Menu
Go

What is the Mission of Missions? Part 3

By Joel James | 02.09.16 | The Expositors Blog

    In part 2 of this series, Joel discussed his first two concerns with today’s shift toward social action in missions: (1) the failure to learn from history and (2) the neglect of the church’s true work. His third concern is even more foundational:

    3) Is the underlying theory flawed?

    While Jesus did command believers to love their neighbors, I don’t see in the NT that the apostles’ missions program included resource-consuming social action projects directed at the world. In light of that, let me lay out eight biblical problems with the social action model of missions. Of course, not all social-action advocates have all eight of these problems, but naturally, when doing a survey, we need to paint with a broad brush.

    Problem 1: A redefinition of the gospel.

    Many social justice advocates argue that the incarnation was, at least in part, about bringing shalom, human flourishing, or general wellbeing to the human race. Therefore, they say, any Christian effort that increases human flourishing (such as digging a well or starting a medical clinic) is gospel ministry. Although this may initially seem a compelling argument, it is a very dangerous one because it is a significant redefinition of the gospel, intentionally moving away from sin and forgiveness to social upliftment. 

    Moreover, as D.A. Carson points out, any such redefinition of the gospel is categorically wrong. He writes, “[The gospel is] the good news of what God has done, not a description of what [Christians] ought to do in consequence.... One cannot too forcefully insist on the distinction between the gospel and its entailments” (“The Hole in the Gospel”). In other words, by definition, digging a well is not the gospel, because the gospel is about what God has done in Jesus Christ, not what we do. How did we forget that? 

    But I think we can go a step further: to represent the gospel of Jesus Christ as being about the general upliftment of unbelieving society is, in fact, to misrepresent the gospel. John MacArthur writes:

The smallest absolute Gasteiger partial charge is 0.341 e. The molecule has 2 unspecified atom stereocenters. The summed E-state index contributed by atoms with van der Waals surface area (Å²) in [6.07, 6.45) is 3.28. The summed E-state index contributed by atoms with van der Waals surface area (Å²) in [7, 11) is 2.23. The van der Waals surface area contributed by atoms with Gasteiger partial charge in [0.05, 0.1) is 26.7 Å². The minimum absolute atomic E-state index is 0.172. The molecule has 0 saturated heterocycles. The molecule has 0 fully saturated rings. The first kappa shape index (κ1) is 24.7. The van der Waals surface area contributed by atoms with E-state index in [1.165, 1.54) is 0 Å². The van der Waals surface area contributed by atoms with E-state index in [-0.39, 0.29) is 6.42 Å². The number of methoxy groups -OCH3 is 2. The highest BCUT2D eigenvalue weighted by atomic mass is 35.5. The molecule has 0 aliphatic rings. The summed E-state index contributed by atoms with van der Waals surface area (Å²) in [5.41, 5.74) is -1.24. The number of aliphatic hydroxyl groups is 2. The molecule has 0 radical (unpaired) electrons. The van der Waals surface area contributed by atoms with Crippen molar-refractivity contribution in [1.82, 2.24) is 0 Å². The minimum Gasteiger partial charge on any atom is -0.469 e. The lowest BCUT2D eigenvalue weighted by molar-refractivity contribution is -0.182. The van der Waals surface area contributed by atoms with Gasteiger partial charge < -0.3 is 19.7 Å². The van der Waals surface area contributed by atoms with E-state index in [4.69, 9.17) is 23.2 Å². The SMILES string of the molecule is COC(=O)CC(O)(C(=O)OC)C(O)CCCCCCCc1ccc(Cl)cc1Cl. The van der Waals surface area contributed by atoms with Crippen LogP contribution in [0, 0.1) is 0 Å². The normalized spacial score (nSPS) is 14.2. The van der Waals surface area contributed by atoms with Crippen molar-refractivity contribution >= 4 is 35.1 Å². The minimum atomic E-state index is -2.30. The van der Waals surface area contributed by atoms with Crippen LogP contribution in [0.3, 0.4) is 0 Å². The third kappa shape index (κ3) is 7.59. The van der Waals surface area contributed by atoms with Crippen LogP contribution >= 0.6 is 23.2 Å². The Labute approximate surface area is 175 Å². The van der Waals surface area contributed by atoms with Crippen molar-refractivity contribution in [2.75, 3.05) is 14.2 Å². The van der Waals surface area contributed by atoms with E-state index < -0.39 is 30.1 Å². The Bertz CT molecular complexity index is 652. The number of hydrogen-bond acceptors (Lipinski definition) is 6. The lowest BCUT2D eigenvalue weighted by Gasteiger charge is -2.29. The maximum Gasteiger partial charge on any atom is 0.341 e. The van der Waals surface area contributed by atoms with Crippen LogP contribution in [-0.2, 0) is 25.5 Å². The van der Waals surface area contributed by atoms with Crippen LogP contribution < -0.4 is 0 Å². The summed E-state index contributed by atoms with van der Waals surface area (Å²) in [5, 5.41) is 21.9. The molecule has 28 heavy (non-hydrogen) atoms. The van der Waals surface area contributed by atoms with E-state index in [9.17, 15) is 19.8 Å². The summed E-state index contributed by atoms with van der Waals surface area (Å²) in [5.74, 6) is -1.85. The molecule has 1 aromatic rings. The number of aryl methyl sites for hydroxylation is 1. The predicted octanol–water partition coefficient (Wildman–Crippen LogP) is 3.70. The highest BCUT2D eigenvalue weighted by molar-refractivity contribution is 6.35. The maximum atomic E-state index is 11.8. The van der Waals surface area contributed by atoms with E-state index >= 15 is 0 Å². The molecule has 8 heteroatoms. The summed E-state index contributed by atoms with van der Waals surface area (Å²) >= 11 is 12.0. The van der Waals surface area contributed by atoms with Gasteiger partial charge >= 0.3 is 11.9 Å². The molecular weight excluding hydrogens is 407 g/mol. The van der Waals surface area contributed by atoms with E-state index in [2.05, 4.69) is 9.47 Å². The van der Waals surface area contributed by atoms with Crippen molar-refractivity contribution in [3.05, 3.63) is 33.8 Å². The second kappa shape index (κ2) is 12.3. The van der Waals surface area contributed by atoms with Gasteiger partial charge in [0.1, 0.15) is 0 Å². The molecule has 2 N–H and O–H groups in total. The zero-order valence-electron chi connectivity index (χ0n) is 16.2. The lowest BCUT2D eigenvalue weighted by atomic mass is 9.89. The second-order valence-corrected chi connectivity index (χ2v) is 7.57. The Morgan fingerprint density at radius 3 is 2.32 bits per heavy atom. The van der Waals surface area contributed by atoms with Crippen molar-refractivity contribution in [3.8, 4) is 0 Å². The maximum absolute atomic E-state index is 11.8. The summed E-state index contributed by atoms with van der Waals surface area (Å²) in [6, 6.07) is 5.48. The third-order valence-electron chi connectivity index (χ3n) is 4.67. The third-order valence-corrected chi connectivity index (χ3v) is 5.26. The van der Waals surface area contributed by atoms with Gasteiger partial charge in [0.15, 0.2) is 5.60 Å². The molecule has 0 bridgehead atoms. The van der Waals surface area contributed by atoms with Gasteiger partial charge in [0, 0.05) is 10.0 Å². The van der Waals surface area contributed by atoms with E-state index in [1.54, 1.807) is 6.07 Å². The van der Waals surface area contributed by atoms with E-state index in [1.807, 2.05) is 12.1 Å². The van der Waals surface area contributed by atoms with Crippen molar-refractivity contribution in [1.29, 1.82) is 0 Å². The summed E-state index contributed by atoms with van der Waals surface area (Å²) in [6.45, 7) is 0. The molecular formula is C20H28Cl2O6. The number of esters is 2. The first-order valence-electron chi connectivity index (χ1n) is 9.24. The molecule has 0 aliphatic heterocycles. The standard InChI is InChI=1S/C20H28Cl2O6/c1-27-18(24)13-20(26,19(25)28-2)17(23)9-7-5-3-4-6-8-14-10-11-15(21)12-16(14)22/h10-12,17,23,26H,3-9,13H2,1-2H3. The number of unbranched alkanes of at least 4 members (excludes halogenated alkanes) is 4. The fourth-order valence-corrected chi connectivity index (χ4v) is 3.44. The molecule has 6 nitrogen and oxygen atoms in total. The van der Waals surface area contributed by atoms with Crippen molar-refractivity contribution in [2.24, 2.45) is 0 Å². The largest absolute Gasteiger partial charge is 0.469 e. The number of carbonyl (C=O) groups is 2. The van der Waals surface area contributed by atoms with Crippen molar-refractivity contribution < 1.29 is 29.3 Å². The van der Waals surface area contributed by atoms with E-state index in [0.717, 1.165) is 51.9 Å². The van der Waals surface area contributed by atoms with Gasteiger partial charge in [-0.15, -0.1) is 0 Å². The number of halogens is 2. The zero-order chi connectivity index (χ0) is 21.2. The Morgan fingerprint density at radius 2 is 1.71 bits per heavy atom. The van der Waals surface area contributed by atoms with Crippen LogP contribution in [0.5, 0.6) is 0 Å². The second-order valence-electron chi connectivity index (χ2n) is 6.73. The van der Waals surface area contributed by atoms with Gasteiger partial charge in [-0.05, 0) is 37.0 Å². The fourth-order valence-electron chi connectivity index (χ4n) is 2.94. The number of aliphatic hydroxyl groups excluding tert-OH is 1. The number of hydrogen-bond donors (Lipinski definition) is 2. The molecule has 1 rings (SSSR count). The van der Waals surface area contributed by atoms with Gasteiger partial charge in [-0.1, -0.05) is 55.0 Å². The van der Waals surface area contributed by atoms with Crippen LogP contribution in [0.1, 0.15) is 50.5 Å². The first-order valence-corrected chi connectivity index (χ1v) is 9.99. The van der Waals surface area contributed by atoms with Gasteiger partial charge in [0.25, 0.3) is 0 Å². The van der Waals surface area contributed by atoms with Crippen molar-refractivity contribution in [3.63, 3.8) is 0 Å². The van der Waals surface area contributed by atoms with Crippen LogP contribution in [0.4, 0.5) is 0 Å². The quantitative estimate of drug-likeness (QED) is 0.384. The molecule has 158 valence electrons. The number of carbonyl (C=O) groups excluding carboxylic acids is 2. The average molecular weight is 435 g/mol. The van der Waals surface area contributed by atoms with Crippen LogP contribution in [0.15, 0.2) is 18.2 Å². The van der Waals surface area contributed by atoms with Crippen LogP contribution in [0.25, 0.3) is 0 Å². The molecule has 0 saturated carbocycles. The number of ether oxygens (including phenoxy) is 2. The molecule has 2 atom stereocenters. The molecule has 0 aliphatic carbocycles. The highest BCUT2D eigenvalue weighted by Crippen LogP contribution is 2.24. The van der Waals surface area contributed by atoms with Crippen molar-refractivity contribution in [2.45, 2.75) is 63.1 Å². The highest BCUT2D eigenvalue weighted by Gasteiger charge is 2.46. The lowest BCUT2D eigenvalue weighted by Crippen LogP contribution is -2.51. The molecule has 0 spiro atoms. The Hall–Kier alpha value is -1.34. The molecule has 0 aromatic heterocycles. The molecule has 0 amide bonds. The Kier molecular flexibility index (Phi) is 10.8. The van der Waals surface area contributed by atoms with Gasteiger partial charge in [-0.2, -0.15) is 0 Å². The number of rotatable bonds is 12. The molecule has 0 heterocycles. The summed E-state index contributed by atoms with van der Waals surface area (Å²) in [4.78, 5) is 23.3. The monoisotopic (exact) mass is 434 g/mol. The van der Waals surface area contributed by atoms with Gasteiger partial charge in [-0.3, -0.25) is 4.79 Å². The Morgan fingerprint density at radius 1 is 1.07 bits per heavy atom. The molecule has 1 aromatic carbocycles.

I recently mentioned to a friend that I was working on a book dealing with sin and our culture's declining moral climate. He immediately said, “Be sure you urge Christians to get actively involved in reclaiming society. The main problem is that Christians haven’t acquired enough influence in politics, art, and the entertainment industry to turn things around for good.” That, I acknowledge, is a common view held by many Christians. But I’m afraid I don’t agree.... God's purpose in this world—and the church’s only legitimate commission—is the proclamation of the message of sin and salvation to individuals (The Vanishing Conscience, 12.).

    Problem 2: An overly realized eschatology, or wanting the kingdom now.

    An idealistic desire to bring the kingdom now often plays a role in the social-action vision of missions. Social action advocates argue that Christ came to banish the results of the Fall; therefore, “kingdom work” includes anything that diminishes or reverses those results and promotes the general betterment of society. However, this common-grace approach to the Great Commission is a thoroughly inadequate one—a kind of closet postmillennialism that attempts to create transformation that only Christ’s return can bring. Biblically speaking, a person participates in the blessings of Christ’s kingdom by believing in the King. 

    Look for part 4 one week from today.

    Joel James has served as the pastor-teacher of Grace Fellowship in Pretoria, South Africa since February 1995. This series was adapted from Joel James and Brian Biedebach, “Regaining Our Focus: A Response to the Social Action Trend in Evangelical Missions,” MSJ 25, no. 1 (Spring 2014): 29-50.

     

    © 2019 The Expositors Seminary. | All Rights Reserved |